Increasing Engagement in Math Through Choice (and Comics!)

An elementary teacher explains how she helps students take control of their own learning by collaborating, creating comics, and voting on which lessons worked best.

By Dana Meyer

Student choice is an effective avenue for increasing student ownership in learning and is highly beneficial in helping students make a deeper commitment to learning complex content. Because math comprises so many avenues of knowledge, choice can reduce the stress or anxiety surrounding a student’s mastery of those skills. Choice in math permits students an expression of control in their own learning, warranting such benefits as differentiation, self-pacing, and learning driven by interest rather than obligation. Choice can help pique interest and fuel motivation and engagement to learn new math concepts. 

It is not always clear how to give students choice in a math class, however. By its very nature, math is dichotomous: the answer is either right or wrong. This implies very little room for voice. However, I believe the new approach of solving through multiple strategies, rather than a singular “right” way, has helped pave the way for diverse voices and perspectives to emerge. For example, in my class, when a student is solving a problem on the board, the goal is not simply to get the right answer. Rather, the goal is for students to dig deep, push their brains, and produce as many valid methods as they can to arrive at the solution. And the best lightbulb moments to witness are ones in which students enlighten one another to new problem-solving strategies.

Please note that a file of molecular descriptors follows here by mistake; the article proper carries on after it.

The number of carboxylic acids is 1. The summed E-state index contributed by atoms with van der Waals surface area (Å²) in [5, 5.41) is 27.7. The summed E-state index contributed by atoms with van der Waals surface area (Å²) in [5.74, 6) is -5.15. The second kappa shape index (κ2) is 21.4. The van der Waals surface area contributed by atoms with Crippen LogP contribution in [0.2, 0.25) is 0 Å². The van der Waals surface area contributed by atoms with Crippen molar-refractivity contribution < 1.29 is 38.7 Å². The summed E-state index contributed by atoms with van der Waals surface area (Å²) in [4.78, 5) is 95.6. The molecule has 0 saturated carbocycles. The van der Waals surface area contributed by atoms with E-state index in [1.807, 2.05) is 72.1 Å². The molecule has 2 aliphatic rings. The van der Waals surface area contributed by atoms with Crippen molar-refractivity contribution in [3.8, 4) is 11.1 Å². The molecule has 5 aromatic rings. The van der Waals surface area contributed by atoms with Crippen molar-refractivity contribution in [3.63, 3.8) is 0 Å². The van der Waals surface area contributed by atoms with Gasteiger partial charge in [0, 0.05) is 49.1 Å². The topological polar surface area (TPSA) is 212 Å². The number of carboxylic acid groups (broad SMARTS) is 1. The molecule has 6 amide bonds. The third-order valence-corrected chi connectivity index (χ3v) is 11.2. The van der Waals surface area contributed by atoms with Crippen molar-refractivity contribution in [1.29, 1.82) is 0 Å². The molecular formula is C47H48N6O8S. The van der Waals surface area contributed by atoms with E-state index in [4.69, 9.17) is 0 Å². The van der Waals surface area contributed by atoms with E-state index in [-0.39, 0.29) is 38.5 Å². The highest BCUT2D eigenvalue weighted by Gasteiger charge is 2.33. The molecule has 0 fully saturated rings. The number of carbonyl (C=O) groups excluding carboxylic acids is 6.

Ultimately, introducing choice to the math class can be as simple as letting students choose the order in which they complete the day’s worksheets, or as fun as having them design their own board game to reinforce news skills they have just learned. Here are a few ways I work to give students more choice in my math classes.

Assessment Options

Assessment may seem like the last place to give students choice, but if the goal is to see what they have learned and where they still need support, allowing them to demonstrate their learning in any way they feel comfortable is likely to give you a better read on their abilities. I like to give them lots of options.

For example, students may complete a problem on their whiteboards and hold it up for me to conduct a quick-check of their understanding of a math concept. Or, they may complete an exit ticket to demonstrate their knowledge from that day’s new learning. Sometimes we do a “quicksort” on Google Jamboard, where students have to drag and drop shapes or sticky-note concepts into the correct category, such as polygons versus non-polygons or the most appropriate unit to measure a certain object.

One of our favorite checks for understanding, introduced to me by a colleague, is “Math Scribe.” I provide a problem on the board and one student volunteers to be the scribe. They stand at the front board and call on various other students to orate each step of solving the problem while they scribe. That way, the problem-solving becomes a team effort, numerous perspectives are shared, and I, as the teacher, am able to see who is understanding the new concepts.

Creating Comics

Using comics is another of my favorite methods of checking understanding. One of the first ways I used comics in a math class was as an assessment. I gave students the choice to explain through their comic strip how to find an equivalent fraction or how to place a fraction on a number line. For comics I use a program called Pixton, which is so simple to use that students are creating comics within minutes.